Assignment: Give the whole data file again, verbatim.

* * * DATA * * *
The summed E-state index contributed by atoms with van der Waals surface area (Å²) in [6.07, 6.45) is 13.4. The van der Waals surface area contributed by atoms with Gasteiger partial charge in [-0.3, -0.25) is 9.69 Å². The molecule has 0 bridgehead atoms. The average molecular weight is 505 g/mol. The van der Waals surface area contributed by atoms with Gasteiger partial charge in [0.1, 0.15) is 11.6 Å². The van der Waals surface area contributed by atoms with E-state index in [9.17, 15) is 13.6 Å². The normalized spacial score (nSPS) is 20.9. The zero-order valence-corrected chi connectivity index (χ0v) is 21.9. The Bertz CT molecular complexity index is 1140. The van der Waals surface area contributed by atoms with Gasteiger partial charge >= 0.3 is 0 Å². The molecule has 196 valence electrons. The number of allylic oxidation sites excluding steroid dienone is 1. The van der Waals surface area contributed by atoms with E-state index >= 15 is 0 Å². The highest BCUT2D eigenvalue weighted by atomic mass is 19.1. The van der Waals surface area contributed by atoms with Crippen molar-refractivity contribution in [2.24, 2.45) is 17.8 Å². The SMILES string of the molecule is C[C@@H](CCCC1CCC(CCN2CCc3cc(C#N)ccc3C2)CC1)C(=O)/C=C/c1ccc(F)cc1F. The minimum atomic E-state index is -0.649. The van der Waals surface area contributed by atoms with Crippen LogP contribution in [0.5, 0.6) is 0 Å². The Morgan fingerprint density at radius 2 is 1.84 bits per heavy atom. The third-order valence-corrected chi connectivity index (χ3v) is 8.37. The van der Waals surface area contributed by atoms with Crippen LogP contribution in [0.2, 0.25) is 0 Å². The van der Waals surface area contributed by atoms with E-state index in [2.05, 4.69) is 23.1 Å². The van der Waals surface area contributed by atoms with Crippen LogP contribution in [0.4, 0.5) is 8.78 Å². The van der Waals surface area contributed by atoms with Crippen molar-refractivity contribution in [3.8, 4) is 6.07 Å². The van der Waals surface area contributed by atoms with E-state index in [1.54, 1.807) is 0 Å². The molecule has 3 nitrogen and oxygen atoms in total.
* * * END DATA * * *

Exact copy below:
The summed E-state index contributed by atoms with van der Waals surface area (Å²) in [6.07, 6.45) is 13.4. The van der Waals surface area contributed by atoms with Gasteiger partial charge in [-0.3, -0.25) is 9.69 Å². The molecule has 0 bridgehead atoms. The average molecular weight is 505 g/mol. The van der Waals surface area contributed by atoms with Gasteiger partial charge in [0.1, 0.15) is 11.6 Å². The van der Waals surface area contributed by atoms with E-state index in [9.17, 15) is 13.6 Å². The normalized spacial score (nSPS) is 20.9. The zero-order valence-corrected chi connectivity index (χ0v) is 21.9. The Bertz CT molecular complexity index is 1140. The van der Waals surface area contributed by atoms with Gasteiger partial charge >= 0.3 is 0 Å². The molecule has 196 valence electrons. The number of allylic oxidation sites excluding steroid dienone is 1. The van der Waals surface area contributed by atoms with E-state index >= 15 is 0 Å². The highest BCUT2D eigenvalue weighted by atomic mass is 19.1. The van der Waals surface area contributed by atoms with Crippen molar-refractivity contribution in [2.24, 2.45) is 17.8 Å². The SMILES string of the molecule is C[C@@H](CCCC1CCC(CCN2CCc3cc(C#N)ccc3C2)CC1)C(=O)/C=C/c1ccc(F)cc1F. The minimum atomic E-state index is -0.649. The van der Waals surface area contributed by atoms with Crippen LogP contribution in [0.5, 0.6) is 0 Å². The Morgan fingerprint density at radius 2 is 1.84 bits per heavy atom. The third-order valence-corrected chi connectivity index (χ3v) is 8.37. The van der Waals surface area contributed by atoms with Crippen LogP contribution in [0.2, 0.25) is 0 Å². The van der Waals surface area contributed by atoms with E-state index in [2.05, 4.69) is 23.1 Å². The van der Waals surface area contributed by atoms with Crippen LogP contribution in [0.4, 0.5) is 8.78 Å². The van der Waals surface area contributed by atoms with Crippen molar-refractivity contribution in [3.8, 4) is 6.07 Å². The van der Waals surface area contributed by atoms with E-state index in [1.54, 1.807) is 0 Å². The molecule has 3 nitrogen and oxygen atoms in total.